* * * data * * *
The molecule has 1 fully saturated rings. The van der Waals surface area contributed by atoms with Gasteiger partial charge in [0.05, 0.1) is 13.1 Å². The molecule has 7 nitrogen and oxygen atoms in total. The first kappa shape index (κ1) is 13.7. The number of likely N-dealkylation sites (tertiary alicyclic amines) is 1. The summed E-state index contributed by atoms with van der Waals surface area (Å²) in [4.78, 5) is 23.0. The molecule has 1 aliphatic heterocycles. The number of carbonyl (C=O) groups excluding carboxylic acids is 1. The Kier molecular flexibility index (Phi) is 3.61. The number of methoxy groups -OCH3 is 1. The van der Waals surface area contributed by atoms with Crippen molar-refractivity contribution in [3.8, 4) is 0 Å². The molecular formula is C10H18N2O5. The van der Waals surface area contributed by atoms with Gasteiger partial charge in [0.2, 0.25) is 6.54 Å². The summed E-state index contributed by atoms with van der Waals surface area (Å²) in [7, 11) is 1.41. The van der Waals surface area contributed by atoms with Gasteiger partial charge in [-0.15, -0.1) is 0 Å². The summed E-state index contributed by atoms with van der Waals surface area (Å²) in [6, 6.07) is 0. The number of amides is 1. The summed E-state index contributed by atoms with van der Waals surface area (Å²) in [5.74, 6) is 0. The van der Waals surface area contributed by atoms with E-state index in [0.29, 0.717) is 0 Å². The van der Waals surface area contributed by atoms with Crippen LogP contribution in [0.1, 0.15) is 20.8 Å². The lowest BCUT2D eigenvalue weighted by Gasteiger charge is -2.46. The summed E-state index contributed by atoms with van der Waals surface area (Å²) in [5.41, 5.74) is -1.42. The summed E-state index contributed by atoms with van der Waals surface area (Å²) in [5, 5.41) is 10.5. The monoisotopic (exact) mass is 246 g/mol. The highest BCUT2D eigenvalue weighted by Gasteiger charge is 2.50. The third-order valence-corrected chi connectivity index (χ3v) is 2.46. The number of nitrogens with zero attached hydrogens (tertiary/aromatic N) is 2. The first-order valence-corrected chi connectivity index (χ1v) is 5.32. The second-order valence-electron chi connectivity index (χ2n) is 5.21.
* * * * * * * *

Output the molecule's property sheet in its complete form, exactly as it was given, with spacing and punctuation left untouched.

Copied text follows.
The molecule has 1 fully saturated rings. The van der Waals surface area contributed by atoms with Gasteiger partial charge in [0.05, 0.1) is 13.1 Å². The molecule has 7 nitrogen and oxygen atoms in total. The first kappa shape index (κ1) is 13.7. The number of likely N-dealkylation sites (tertiary alicyclic amines) is 1. The summed E-state index contributed by atoms with van der Waals surface area (Å²) in [4.78, 5) is 23.0. The molecule has 1 aliphatic heterocycles. The number of carbonyl (C=O) groups excluding carboxylic acids is 1. The Kier molecular flexibility index (Phi) is 3.61. The number of methoxy groups -OCH3 is 1. The van der Waals surface area contributed by atoms with Crippen molar-refractivity contribution in [3.8, 4) is 0 Å². The molecular formula is C10H18N2O5. The van der Waals surface area contributed by atoms with Gasteiger partial charge in [0.2, 0.25) is 6.54 Å². The summed E-state index contributed by atoms with van der Waals surface area (Å²) in [7, 11) is 1.41. The van der Waals surface area contributed by atoms with Gasteiger partial charge in [-0.15, -0.1) is 0 Å². The summed E-state index contributed by atoms with van der Waals surface area (Å²) in [6, 6.07) is 0. The number of amides is 1. The summed E-state index contributed by atoms with van der Waals surface area (Å²) in [5.74, 6) is 0. The van der Waals surface area contributed by atoms with E-state index in [0.29, 0.717) is 0 Å². The van der Waals surface area contributed by atoms with Crippen LogP contribution in [0.1, 0.15) is 20.8 Å². The lowest BCUT2D eigenvalue weighted by Gasteiger charge is -2.46. The summed E-state index contributed by atoms with van der Waals surface area (Å²) in [5.41, 5.74) is -1.42. The summed E-state index contributed by atoms with van der Waals surface area (Å²) in [5, 5.41) is 10.5. The monoisotopic (exact) mass is 246 g/mol. The highest BCUT2D eigenvalue weighted by Gasteiger charge is 2.50. The third-order valence-corrected chi connectivity index (χ3v) is 2.46. The number of nitrogens with zero attached hydrogens (tertiary/aromatic N) is 2. The first-order valence-corrected chi connectivity index (χ1v) is 5.32. The second-order valence-electron chi connectivity index (χ2n) is 5.21.